Later as the price of armour and horses went as high as £100, the risk of losing everything in a tournament became too great and ransoms and formal prizes of cash and plate replaced straightforward booty.

One of the Churches many objections to the sport was that it encouraged the sin of greed.

Money to be made in tournaments

Sports Betting today

Making money was formalised by Richard the Lionheart in Britain who in 1194 was making money in a big way from the sport. The Kings sources of income included ten marks from the five licensed grounds each time they held a tournament. In addition there were entry fees which were graded ranging from 20 marks for an Earl down to 2 marks for a landless knight. On top of this were fines for any non-payment and fees for pardons for any fouls in the field.

Sponsorship and funding

Just like sponsorship today, tournament teams were funded for the prestige they brought to their sponsors.  Keeping and maintaining a team of some 200 knights in the field was a hugely expensive business and was limited to nobility and kings with plenty of cash to burn.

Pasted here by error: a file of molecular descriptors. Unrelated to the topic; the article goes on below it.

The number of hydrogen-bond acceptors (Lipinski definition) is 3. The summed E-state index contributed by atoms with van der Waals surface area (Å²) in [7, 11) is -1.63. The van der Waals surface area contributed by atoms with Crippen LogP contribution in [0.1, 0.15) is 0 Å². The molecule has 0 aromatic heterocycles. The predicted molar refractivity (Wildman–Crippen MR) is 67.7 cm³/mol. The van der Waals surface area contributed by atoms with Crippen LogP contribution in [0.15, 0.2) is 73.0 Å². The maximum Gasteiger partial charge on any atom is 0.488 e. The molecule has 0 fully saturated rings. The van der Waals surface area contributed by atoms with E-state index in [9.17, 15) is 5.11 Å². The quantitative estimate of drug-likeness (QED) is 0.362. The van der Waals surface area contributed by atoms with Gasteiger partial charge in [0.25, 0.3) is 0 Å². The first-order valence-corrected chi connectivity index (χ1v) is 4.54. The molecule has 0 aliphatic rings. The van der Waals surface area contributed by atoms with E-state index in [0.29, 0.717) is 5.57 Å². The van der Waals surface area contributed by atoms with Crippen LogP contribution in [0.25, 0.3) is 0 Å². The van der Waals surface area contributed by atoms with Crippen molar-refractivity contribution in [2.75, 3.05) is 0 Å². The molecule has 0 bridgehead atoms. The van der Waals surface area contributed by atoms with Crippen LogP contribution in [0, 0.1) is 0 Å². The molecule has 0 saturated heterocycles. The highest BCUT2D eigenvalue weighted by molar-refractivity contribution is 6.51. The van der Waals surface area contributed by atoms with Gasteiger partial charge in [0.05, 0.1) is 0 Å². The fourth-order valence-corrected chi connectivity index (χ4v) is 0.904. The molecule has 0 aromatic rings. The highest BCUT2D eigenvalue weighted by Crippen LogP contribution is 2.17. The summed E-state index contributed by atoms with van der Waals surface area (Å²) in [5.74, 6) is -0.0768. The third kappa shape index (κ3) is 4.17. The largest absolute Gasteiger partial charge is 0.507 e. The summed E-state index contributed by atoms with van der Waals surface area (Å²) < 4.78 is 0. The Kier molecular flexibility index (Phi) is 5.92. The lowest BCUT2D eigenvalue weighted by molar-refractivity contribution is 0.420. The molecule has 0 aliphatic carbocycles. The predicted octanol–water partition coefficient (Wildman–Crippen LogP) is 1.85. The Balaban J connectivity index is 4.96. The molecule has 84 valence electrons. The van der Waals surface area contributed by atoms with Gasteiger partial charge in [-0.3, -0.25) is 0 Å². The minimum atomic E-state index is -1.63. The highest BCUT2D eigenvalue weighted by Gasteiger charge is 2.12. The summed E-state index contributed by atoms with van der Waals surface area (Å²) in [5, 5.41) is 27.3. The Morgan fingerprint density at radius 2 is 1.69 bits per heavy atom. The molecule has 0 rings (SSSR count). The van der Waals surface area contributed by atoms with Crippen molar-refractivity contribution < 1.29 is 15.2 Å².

Young Henry the eldest son of Henry II, was famous for his spending on tournaments, he met the daily bills and ransoms of a small army of knights, plus their squires, heralds and other personage. At the peak of his spending it was costing him £200 a day, which was, in those days, the equivalent of a good annual income of a nobleman.

As well as wages and prizes, expenses could also include transfer fees for star performing knights. When William the Marshall an English knight moved to the team of William of Flanders, he moved for a huge fee of one quarter of the rents of the port of St Omer!

Such big spending must have been great for the traders of the areas providing that the tournaments competitors didn’t trash the town, which they managed to do to Boston in 1288.

Profit Sharing and Alliances

The knights who competed in these early tournaments often used professional strategies that had more to do with making money and winning than honour and nobility. In 1170 William the Marshall entered into a profit sharing deal with Roger de Jouy in which they agreed to spilt the 103 ransoms they earned over the year.